G7 global corporate tax agreement

World leaders dress up hardnosed tax grab as progressive

G7 finance ministers met in London last month, where a plan for a reform of global corporate taxation received preliminary approval. However, the details of the agreement that have come to light so far mean smaller and less developed nations have every right to be sceptical about the G7’s new framework for corporate taxation.

This is especially true for the global minimum corporate tax rate, as these proposals, should they ever become a reality, will largely benefit the G7. The minimum corporation tax rate means that if a company locates some operations in a particular country (Ireland, for example) with a low corporate tax rate, their “home” governments can still “top-up” the taxes the company pays to them until they hit the agreed minimum rate, eliminating the advantage of shifting profits to the low tax jurisdiction.  Of course, the G7 nations are “home” to most of the multinationals that will be affected by this tax reform. For example, the US treasury will reap the benefits when US multinationals have a presence in Ireland where the 12.5% rate is lower than the proposed global minimum rate.

The proposed G7 plan is based on the existing Organisation of Economic Cooperation and Development (OECD) proposals for corporate tax reform, which is aimed at creating a unified global corporate tax system where multinational businesses are taxed where profits are earned, regardless of physical presence.

The OECD proposals are aimed at helping every nation where a multinational has no physical presence and where that nation currently has no recognised international basis on which to charge tax on the value that multinational creates. To achieve this objective, the proposals will overhaul two long-standing principles of international taxation: the physical presence principle and (to some extent) the arm’s length principle. The proposed new rules will create a right to tax where there is a ‘sustained’ and ‘significant participation’ by a company in a market jurisdiction (determined by revenue thresholds, sales and in more limited circumstances by physical presence).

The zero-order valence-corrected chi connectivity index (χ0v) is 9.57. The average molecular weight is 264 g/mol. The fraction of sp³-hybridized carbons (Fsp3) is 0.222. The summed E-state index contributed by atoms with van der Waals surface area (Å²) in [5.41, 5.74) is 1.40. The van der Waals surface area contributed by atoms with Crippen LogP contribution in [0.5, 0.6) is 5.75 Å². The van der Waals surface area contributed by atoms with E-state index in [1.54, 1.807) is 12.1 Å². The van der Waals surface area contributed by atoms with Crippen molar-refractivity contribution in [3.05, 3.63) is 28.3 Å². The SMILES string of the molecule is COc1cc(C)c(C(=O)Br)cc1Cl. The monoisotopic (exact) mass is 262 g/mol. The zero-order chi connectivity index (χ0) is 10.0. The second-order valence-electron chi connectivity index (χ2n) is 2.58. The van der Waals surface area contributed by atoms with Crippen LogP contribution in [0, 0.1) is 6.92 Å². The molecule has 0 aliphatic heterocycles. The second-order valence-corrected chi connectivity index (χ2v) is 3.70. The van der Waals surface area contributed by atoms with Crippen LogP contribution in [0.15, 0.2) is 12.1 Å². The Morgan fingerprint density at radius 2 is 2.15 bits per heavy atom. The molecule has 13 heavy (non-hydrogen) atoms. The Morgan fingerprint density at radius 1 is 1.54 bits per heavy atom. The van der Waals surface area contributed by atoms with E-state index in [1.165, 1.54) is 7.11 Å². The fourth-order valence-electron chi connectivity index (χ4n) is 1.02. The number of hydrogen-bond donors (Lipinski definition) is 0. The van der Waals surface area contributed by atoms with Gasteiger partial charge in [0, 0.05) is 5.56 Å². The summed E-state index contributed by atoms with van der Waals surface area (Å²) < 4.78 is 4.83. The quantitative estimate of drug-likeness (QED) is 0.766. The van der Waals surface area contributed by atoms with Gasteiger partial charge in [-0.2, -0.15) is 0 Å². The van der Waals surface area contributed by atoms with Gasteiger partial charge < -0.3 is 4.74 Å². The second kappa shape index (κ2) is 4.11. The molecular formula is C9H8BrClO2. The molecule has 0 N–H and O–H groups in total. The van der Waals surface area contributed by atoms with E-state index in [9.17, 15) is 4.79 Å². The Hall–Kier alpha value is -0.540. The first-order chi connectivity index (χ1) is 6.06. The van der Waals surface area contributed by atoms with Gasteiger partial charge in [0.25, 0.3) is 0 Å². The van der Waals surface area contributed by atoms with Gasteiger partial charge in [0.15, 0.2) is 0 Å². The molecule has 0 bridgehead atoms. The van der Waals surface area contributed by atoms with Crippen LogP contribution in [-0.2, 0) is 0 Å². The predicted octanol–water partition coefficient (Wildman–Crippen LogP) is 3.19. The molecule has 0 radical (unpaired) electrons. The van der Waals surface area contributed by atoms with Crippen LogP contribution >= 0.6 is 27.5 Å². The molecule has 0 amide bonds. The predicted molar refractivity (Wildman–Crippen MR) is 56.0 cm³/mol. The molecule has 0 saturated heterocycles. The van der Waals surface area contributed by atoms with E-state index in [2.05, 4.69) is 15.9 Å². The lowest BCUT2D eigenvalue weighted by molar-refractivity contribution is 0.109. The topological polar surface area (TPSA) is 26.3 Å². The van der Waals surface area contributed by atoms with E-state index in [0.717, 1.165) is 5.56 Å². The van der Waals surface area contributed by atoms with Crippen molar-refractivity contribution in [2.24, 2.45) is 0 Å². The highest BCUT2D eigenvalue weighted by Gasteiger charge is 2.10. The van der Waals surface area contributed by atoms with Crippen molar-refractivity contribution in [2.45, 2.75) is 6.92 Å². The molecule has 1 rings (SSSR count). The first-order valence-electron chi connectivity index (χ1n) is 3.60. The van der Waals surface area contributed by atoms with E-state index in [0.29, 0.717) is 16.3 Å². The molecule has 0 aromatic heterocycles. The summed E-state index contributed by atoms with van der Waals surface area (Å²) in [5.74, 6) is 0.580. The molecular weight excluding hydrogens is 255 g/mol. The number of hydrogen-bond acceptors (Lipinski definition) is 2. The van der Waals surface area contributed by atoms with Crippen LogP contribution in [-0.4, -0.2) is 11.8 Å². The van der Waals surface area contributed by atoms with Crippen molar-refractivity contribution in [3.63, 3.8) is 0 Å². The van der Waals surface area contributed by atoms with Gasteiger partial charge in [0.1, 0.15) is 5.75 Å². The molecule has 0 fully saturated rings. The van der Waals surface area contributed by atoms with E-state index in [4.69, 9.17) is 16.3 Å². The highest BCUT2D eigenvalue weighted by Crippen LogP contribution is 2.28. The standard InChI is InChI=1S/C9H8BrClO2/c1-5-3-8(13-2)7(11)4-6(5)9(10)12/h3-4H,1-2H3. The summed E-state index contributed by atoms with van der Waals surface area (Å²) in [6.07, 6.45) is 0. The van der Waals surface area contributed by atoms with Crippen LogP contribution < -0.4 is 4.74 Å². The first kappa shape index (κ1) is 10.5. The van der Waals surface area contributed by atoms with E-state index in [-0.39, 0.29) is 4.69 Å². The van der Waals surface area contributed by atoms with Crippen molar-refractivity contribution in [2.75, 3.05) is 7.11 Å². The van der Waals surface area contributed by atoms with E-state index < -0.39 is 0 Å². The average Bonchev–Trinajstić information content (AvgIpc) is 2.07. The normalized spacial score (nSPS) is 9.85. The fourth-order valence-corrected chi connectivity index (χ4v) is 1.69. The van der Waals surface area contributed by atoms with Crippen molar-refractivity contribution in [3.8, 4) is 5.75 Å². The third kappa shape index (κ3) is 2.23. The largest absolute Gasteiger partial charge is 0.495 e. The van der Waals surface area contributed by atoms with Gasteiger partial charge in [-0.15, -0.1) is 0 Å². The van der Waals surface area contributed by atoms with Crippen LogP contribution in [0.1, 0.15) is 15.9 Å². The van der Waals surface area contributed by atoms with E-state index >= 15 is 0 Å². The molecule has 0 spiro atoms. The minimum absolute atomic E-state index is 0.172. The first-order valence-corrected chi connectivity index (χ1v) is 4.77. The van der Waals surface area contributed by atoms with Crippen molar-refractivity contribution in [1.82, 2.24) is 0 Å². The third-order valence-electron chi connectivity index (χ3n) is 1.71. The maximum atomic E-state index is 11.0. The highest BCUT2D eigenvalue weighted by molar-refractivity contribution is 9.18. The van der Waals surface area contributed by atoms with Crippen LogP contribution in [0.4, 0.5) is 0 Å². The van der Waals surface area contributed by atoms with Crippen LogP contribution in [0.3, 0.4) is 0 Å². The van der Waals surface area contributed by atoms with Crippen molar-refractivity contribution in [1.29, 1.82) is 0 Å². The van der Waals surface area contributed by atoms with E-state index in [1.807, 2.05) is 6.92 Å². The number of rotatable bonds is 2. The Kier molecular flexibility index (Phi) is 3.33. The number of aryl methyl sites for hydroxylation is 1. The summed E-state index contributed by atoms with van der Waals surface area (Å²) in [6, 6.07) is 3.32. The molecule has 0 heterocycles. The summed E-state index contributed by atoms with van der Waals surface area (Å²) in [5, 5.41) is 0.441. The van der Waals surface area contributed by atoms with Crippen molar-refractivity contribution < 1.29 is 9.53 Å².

While the US presents its minimum global tax rate proposal as part of this broader goal, it might be doing little more than dressing up a post-pandemic revenue raising exercise in progressive principle. Biden’s proposals could go very well with what the OECD’s current suggestions and prevent companies from exploiting loopholes to avoid paying their fair share of taxes. Dig deeper and there is at least a suspicion the US and other G7 nations are seeking specific advantages from this. At the very least, this is a question we should ask when more details on President Biden’s proposals emerge.

Only when more details of the US administration proposals are made public, we will be able to assess how they fit in the broader OECD plans.

It is important to keep in mind that every nation is trying to increase tax revenues because of the economic impact of the Covid-19 pandemic. The US proposals might create an environment where major economies are able to use the minimum rate to further increase home tax revenues. A lot will still revolve around the rights of the governments where corporations are headquartered. Evidently, if they are given a big role in enforcing the minimum tax rate, the proposal could start to look quite self-serving.

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